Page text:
Aldurazyme

Generic Name: Laronidase
Class: Enzymes
ATC Class: A16AB05
VA Class: RE900
Chemical Name: α-l-[8-Histidine] (human) iduronidase
Molecular Formula: C3567H5645N921O1261S12P4
CAS Number: 210589-09-6

Introduction

Biosynthetic (recombinant DNA origin) replacement form of l-iduronidase.1 3 4

Uses for Aldurazyme

Mucopolysaccharidosis I

Replacement therapy in patients with Hurler’s or Hurler-Scheie forms of mucopolysaccharidosis I (MPS I),2 3 as well as in patients with Scheie’s form of MPS I2 who have moderate to severe symptoms1 (designated an orphan drug by FDA for this use).4

Slideshow: Prescription Drug Addiction - Are You at Risk?

Risks and benefits of laronidase therapy in mildly affected patients with Scheie’s syndrome not established.1

Aldurazyme Dosage and Administration

General

  • To minimize the risk of infusion-related reactions, administer antipyretics and/or antihistamines 60 minutes prior to each infusion.1

  • Infusion should be slowed or temporarily discontinued and appropriate supportive treatment initiated if signs or symptoms of an infusion reaction occur. 1 (See Infusion Reactions under Cautions.)

Administration

IV Administration

Administer by IV infusion.1

Laronidase injection concentrate contains no preservative; vials are for single use only.1

Do not mix with other drugs in the same infusion solution.1

Laronidase solutions should be prepared using PVC containers and administered with a PVC infusion set equipped with an inline, low-protein-binding filter with a pore diameter of 0.2 mcm.1

Dilution

Use strict aseptic technique since drug product contains no preservative.a

Laronidase vials should be allowed to reach room temperature before dilution; do not heat (e.g., in a microwave).1

Determine appropriate number of vials to be diluted based on patient’s body weight and recommended dosage.1

Patients weighing ≤20 kg should receive a total infusion volume of 100 mL; patients weighing >20 kg should receive a total infusion volume of 250 mL.1

Laronidase injection concentrate must be diluted in 0.9% sodium chloride containing 0.1% albumin human prior to administration.1

Prepare infusion bag of 0.9% sodium chloride containing albumin human 0.1% based on the total infusion volume.1 Remove and discard the volume of 0.9% sodium chloride equal to the volume of albumin human to be added (see Table 1).1 Add appropriate volume of albumin human to the infusion bag; gently rotate to ensure proper distribution of the albumin.1

Table 1. Preparation of 0.9% Sodium Chloride Containing Albumin Human 0.1% Infusion Solution1

Total Infusion Volume

Volume of Albumin Human 5% to be Added to Infusion Bag

Volume of Albumin Human 25% to be Added to Infusion Bag

100 mL

2 mL

0.4 mL

250 mL

5 mL

1 mL

Prior to addition of calculated volume of laronidase injection concentrate to infusion bag, remove and discard an equal volume of 0.9% sodium chloride containing albumin human 0.1%.1 Slowly withdraw the calculated volume of laronidase injection concentrate from the appropriate number of vials and add slowly to the infusion bag; gently rotate bag.1 Do not use a filter needle, since it may cause agitation, which may denature laronidase and render the drug biologically inactive.1

Rate of Administration

Administer total volume of the infusion over 3–4 hours.1

Initially, infuse at a rate of 10 mcg/kg per hour; rate may be increased incrementally every 15 minutes during the first hour of the infusion, as tolerated, up to a maximum rate of 200 mcg/kg per hour.1 Maximum rate should be continued for the remainder of the infusion (2–3 hours).1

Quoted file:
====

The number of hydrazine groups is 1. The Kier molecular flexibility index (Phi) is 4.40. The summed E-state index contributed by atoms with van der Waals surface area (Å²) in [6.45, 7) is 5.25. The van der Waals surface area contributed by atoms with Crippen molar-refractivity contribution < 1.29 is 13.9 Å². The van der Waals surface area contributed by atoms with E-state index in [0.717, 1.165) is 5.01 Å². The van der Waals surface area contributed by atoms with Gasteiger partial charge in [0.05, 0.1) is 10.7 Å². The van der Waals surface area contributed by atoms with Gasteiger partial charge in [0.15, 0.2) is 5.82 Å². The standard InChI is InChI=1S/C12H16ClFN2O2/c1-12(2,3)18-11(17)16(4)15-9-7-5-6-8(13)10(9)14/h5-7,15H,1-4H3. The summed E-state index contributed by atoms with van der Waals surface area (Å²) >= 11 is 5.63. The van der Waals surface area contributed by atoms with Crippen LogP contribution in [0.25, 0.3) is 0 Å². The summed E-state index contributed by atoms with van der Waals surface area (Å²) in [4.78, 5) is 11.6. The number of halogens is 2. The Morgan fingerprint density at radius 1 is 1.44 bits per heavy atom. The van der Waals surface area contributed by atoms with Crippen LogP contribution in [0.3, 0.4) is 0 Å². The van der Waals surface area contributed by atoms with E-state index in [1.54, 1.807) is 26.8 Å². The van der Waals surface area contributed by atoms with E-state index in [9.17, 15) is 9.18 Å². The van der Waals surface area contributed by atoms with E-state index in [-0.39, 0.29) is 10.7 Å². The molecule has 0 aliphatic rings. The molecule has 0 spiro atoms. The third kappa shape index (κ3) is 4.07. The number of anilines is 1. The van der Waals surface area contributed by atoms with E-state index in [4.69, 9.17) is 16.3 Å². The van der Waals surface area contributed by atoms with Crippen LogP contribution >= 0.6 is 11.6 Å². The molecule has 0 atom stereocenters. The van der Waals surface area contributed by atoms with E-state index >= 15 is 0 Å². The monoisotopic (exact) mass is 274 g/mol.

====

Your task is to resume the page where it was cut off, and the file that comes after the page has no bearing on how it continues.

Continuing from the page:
Recommended infusion protocols are summarized in Table 2 and Table 3.a

Monitor patient’s vital signs; if stable at the end of the 15-minute infusion time, increase infusion rate to the next recommended level.

Table 2. Infusion Protocol for Patients Weighing ≤20 kg (Total Volume of Infusion 100 mL)a

Infusion Rate

Duration of Infusion

Initially, 2 mL per hour (10 mcg/kg per hour)

15 minutes

4 mL per hour (20 mcg/kg per hour)

15 minutes

8 mL per hour (50 mcg/kg per hour)

15 minutes

16 mL per hour (100 mcg/kg per hour)

15 minutes

32 mL per hour (200 mcg/kg per hour)

For remainder of inufsion (approximately 3 hours)

Monitor patient’s vital signs; if stable at the end of the 15-minute infusion time, increase infusion rate to the next recommended level.a

Table 3. Infusion Protocol for Patients Weighing >20 kg (Total Volume of Infusion 250 mL)a

Infusion Rate

Duration of Infusion

Initially, 5 mL per hour (10 mcg/kg per hour)

15 minutes

10 mL per hour (20 mcg/kg per hour)

15 minutes

20 mL per hour (50 mcg/kg per hour)

15 minutes

40 mL per hour (100 mcg/kg per hour)

15 minutes

80 mL per hour (200 mcg/kg per hour)

For remainder of infusion (approximately 3 hours)

Dosage

Dosage of laronidase is expressed in mg.1 The specific activity of laronidase is 172 units/mg.1

Pediatric Patients

Mucopolysaccharidosis I
IV

Children ≥5 years of age: 0.58 mg/kg administered once weekly.1

Adults

Mucopolysaccharidosis I
IV

0.58 mg/kg administered once weekly.1

Cautions for Aldurazyme

Contraindications

  • No known contraindications.1

Warnings/Precautions

Sensitivity Reactions

Infusion Reactions

Risk of potentially severe infusion reactions consistent with hypersensitivity reactions.a

Signs and symptoms include flushing, fever, headache, rash, cough, bronchospasm, dyspnea, urticaria, angioedema, and pruritus.1 Severe reactions, including anaphylaxis requiring emergency tracheostomy, also reported.1

Administer antipyretics and/or antihistamines prior to infusion.1 (See General under Dosage and Administration.) Infusion reactions may be controlled by slowing the infusion rate or administering appropriate treatment (additional antipyretics and/or antihistamines).1